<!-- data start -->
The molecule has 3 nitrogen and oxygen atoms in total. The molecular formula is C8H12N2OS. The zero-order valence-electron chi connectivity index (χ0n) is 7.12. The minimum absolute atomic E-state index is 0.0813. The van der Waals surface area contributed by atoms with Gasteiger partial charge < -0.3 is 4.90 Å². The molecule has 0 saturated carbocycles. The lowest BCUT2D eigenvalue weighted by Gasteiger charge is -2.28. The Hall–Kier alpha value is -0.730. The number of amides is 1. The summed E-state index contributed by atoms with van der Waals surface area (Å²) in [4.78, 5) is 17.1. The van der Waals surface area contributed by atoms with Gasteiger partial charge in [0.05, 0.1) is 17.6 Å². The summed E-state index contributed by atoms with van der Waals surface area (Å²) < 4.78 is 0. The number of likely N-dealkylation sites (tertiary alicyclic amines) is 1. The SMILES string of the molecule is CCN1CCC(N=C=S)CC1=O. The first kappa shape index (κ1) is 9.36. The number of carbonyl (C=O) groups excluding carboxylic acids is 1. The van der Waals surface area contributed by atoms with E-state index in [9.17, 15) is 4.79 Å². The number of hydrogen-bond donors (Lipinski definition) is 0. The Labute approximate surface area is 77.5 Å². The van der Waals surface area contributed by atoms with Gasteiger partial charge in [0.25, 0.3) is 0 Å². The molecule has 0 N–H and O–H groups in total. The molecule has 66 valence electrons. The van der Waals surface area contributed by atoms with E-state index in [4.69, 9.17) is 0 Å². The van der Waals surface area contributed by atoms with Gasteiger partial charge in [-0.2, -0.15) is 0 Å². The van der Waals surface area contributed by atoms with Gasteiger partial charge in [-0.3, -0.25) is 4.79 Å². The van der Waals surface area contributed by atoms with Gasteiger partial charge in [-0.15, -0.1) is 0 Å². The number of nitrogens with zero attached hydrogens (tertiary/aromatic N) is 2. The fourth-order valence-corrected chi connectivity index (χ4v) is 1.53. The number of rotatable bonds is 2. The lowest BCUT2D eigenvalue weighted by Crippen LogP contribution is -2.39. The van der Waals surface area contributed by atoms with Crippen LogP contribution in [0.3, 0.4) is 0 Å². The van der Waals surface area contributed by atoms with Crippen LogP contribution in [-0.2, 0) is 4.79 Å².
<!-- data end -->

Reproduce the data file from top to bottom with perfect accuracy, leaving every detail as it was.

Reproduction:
The molecule has 3 nitrogen and oxygen atoms in total. The molecular formula is C8H12N2OS. The zero-order valence-electron chi connectivity index (χ0n) is 7.12. The minimum absolute atomic E-state index is 0.0813. The van der Waals surface area contributed by atoms with Gasteiger partial charge < -0.3 is 4.90 Å². The molecule has 0 saturated carbocycles. The lowest BCUT2D eigenvalue weighted by Gasteiger charge is -2.28. The Hall–Kier alpha value is -0.730. The number of amides is 1. The summed E-state index contributed by atoms with van der Waals surface area (Å²) in [4.78, 5) is 17.1. The van der Waals surface area contributed by atoms with Gasteiger partial charge in [0.05, 0.1) is 17.6 Å². The summed E-state index contributed by atoms with van der Waals surface area (Å²) < 4.78 is 0. The number of likely N-dealkylation sites (tertiary alicyclic amines) is 1. The SMILES string of the molecule is CCN1CCC(N=C=S)CC1=O. The first kappa shape index (κ1) is 9.36. The number of carbonyl (C=O) groups excluding carboxylic acids is 1. The van der Waals surface area contributed by atoms with E-state index in [9.17, 15) is 4.79 Å². The number of hydrogen-bond donors (Lipinski definition) is 0. The Labute approximate surface area is 77.5 Å². The van der Waals surface area contributed by atoms with Gasteiger partial charge in [0.25, 0.3) is 0 Å². The molecule has 0 N–H and O–H groups in total. The molecule has 66 valence electrons. The van der Waals surface area contributed by atoms with E-state index in [4.69, 9.17) is 0 Å². The van der Waals surface area contributed by atoms with Gasteiger partial charge in [-0.2, -0.15) is 0 Å². The van der Waals surface area contributed by atoms with Gasteiger partial charge in [-0.3, -0.25) is 4.79 Å². The van der Waals surface area contributed by atoms with Gasteiger partial charge in [-0.15, -0.1) is 0 Å². The number of nitrogens with zero attached hydrogens (tertiary/aromatic N) is 2. The fourth-order valence-corrected chi connectivity index (χ4v) is 1.53. The number of rotatable bonds is 2. The lowest BCUT2D eigenvalue weighted by Crippen LogP contribution is -2.39. The van der Waals surface area contributed by atoms with Crippen LogP contribution in [0.3, 0.4) is 0 Å². The van der Waals surface area contributed by atoms with Crippen LogP contribution in [-0.2, 0) is 4.79 Å².